From vasotocin to stress and cognition

Publication Type:

Journal Article

Authors:

de Kloet, E.R.

Source:

Eur J Pharmacol, Volume 626, Number 1, p.18-26 (2010)

ISBN:

1879-0712 (Electronic)00

DOI Name (links to online publication)

10.1016/j.ejphar.2009.10.017

Keywords:

Animals; Behavior; Animal; Brain/metabolism/physiology; Cognition/physiology; Genetic Variation; Humans; Stress; Physiological/*physiology; Vasotocin/*metabolism

Abstract:

Sex and stress hormones coordinate experience and behaviour with physiological regulations. In the brain the sex hormones act to promote the repertoire of affiliative and reproductive behaviours. Stress hormones target in particular brain circuits underlying emotional arousal and cognition. To exert these actions the hormones operate in concert with neuropeptide secreting systems. Here I will discuss three examples of hormone action on brain and behaviour. First in the song bird manipulation of brain vasotocin promotes acquisition of a stable stereotyped song pattern. Second in mammal's central glucocorticoid feedback action, initiated and enhanced by vasopressin, is mediated by two types of nuclear receptors that operate in complementary fashion to maintain homeostasis and health. One receptor system, the mineralocorticoid receptors, activates the switch from spatial to habit learning under stressful conditions, while the stress-induced behavioural response is stored in the memory via activation of the glucocorticoid receptors. Third, genetic predisposition and early life experience program neuropeptide and glucocorticoid systems for life with the goal to match with expected future demands. Hence, a mismatch between the early imprinted response modes with later life conditions enhances vulnerability to disease. These three topics have in common that they illustrate how hormones govern plasticity of neural stress circuitry underlying complex behavioural tasks, how upon dysregulation psychiatric disorders may develop for which the individual is predisposed and how such hormone action may promote resilience still present in the diseased brain.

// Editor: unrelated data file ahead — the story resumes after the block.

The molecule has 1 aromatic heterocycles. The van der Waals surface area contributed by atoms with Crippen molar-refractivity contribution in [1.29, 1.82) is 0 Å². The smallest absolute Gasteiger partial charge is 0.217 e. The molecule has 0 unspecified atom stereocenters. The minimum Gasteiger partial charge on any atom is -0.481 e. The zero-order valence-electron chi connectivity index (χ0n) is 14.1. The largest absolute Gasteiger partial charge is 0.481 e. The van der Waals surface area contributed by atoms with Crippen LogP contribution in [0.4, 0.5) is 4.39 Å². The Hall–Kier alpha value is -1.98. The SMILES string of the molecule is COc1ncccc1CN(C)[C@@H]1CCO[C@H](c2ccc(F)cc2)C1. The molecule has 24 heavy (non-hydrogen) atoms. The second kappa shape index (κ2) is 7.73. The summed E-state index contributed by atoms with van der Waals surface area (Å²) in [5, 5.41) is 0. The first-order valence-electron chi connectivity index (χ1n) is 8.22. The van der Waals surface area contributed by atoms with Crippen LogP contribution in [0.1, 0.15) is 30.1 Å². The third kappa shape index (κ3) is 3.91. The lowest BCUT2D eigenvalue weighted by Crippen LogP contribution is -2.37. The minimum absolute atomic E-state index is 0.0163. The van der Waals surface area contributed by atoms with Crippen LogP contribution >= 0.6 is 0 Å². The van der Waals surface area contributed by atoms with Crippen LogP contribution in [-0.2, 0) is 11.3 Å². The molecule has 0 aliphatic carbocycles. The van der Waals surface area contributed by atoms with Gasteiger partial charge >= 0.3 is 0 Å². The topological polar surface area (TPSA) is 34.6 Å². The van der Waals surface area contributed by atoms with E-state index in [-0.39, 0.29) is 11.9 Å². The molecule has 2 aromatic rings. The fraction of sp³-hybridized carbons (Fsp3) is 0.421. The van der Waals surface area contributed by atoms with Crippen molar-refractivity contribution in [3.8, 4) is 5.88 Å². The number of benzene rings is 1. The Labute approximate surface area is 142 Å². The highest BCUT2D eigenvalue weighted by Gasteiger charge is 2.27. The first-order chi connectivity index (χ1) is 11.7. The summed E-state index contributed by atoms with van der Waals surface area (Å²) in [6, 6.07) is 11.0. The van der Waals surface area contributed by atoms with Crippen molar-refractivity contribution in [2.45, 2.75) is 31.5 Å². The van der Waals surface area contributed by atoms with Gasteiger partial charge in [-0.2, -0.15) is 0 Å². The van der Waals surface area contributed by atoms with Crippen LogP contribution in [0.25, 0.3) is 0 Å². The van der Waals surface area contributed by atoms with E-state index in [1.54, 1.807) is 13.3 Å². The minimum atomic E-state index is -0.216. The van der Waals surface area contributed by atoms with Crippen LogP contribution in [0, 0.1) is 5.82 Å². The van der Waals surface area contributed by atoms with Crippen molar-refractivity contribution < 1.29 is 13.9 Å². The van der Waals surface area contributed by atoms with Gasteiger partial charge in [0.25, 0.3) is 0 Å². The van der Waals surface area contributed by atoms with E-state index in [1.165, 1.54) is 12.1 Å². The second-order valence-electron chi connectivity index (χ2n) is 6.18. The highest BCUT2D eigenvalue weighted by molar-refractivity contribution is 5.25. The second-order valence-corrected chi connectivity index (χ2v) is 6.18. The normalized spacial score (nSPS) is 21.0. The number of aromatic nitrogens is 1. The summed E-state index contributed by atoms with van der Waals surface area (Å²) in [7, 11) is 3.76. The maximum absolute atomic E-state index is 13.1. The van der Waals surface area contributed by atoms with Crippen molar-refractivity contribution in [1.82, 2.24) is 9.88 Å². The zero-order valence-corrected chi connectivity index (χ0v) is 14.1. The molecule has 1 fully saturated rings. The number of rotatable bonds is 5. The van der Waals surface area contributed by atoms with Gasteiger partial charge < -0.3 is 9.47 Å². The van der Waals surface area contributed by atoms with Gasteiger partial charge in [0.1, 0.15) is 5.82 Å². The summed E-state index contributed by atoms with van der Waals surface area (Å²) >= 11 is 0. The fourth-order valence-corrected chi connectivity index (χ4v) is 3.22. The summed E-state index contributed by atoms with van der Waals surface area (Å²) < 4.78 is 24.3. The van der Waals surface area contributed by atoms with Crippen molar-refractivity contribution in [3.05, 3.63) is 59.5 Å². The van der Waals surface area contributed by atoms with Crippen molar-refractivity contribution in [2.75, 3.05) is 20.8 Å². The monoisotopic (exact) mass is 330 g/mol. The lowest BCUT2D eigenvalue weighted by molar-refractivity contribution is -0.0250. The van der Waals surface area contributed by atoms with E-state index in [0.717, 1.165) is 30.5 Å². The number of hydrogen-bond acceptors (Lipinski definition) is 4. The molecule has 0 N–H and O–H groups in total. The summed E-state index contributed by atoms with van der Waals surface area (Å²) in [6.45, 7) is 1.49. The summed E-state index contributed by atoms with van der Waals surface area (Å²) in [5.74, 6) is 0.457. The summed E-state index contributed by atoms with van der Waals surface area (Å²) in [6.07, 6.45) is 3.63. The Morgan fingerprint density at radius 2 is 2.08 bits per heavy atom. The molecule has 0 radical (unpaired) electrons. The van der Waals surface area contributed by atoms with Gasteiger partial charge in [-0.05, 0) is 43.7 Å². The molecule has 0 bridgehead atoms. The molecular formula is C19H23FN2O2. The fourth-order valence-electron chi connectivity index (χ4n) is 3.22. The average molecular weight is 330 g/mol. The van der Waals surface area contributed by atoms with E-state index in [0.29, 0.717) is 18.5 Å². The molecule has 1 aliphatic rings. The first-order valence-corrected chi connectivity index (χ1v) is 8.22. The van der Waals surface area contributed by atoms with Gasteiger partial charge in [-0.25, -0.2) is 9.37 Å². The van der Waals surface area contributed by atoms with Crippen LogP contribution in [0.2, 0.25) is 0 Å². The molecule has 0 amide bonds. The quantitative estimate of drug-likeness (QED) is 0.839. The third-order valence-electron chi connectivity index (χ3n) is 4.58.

18/01/2013